Revox is a name with the full weight of history behind it; a brand that was once among the most highly regarded in this business, but somewhere along the line it seemed to diminish. Revox itself started when Willi Studer began making professional tape recorders in 1951 under his own name; the Revox brand was born the following year to cater for the domestic market. It went on to develop classic tape recorders like the A77, and expanded into loudspeakers and parallel tracking turntables. It was one of the first companies to build multiroom specific electronics way back in the 1980s, and had a reputation for making some of the best electronics in the business, especially with regard to tape recorders and tuners.
In the mid-1970s, Studer-Revox was a large company with several thousand staff, but today it has just 65 – what happened? Well, the company owned a fair amount of property in Regensdorf, Switzerland when Willi Studer retired and sold the business in 1990, and the company Studer-Revox was sold to essentially asset-strip the business, selling off the real estate before selling the professional division to Harman. The Revox brand was bought by private investors who set about rebuilding the company out of two bases (in the Black Forest and Switzerland), which resulted in digital loudspeakers, televisions, and a dedicated audio server built for multiroom integration. This Revox-redux ultimately led to the new Joy one-box streaming range that is bringing the company back to the UK.
Joy is an amplifier and streamer in a very neat and compact box. It comes in three varieties, the entry level S118 at £875 with a 25 Watt amp; the S119 ups amplifier quality for £1,650 (60W) and the S120, seen here, is specced at 120 Watts a side and goes for £2,090. Functionally, they all share some similarities with products from Linn and Naim, and in control terms are very similar to Cyrus streamers. There aren’t very many options on the market when it comes to sourcing the key elements in a streamer, so Revox offers an optional two-way RF handset that is a dead-ringer for the one provided by Cyrus, but unlike that company’s first streamers, an app for iOS and Android is also available from the outset.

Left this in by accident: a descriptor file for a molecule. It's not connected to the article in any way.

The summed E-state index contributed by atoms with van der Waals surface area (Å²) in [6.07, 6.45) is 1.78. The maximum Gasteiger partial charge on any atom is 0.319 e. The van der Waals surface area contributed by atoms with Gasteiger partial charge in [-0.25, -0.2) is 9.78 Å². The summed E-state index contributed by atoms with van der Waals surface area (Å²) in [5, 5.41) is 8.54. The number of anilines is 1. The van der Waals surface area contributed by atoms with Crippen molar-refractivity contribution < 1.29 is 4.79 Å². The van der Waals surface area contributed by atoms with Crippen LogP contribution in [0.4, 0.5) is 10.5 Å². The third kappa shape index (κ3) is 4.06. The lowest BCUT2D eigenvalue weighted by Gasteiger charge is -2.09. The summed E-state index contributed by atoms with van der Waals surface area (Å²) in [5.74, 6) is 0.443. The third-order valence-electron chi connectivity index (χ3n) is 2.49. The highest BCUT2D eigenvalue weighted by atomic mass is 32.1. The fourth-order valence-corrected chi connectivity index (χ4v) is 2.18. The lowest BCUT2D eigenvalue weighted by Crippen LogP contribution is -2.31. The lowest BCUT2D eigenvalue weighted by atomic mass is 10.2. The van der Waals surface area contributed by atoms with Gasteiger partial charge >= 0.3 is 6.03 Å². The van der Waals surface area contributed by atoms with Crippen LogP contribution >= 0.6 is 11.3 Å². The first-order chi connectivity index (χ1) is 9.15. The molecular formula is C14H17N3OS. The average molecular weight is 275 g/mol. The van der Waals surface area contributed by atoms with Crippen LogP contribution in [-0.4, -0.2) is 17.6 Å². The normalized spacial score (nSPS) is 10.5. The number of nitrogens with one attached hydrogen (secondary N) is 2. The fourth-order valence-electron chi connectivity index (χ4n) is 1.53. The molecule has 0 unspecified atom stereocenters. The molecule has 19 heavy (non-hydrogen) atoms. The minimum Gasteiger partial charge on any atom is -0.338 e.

The minimalist casework conceals a powerful box of audio tricks that supports most music file formats (except Apple Lossless) and can be augmented with an FM and DAB+ tuner module at a sensible price (£170). Most users will probably want to listen to the plethora of stations available on the net using the vTuner facility, and this gives access to ‘listen again’ type functionality with some stations, making it a whole lot more powerful than a regular tuner.
Where the audio manufacturer does have a choice with streamers is in the amplifier and digital to analogue converter. For the Joy S120 (and S118 for that matter), Revox has gone for a PWM Class D amplifier. Pulse Width Modulation amplifiers first came to the audiophile fore with the TACT Audio (latterly Lyngdorf) Millennium designs from Denmark, but are taking their time to filter through the high-end amp world. In this instance, Revox has used a linear power supply, which is generally ‘a good thing’ but invites the question, “why go down the Class D route if you’re not going ‘switch mode’?” The answer is you can get a lot more power without producing heat, so the 120 watt rating on the S120 is probably realistic, despite its shoe box dimensions.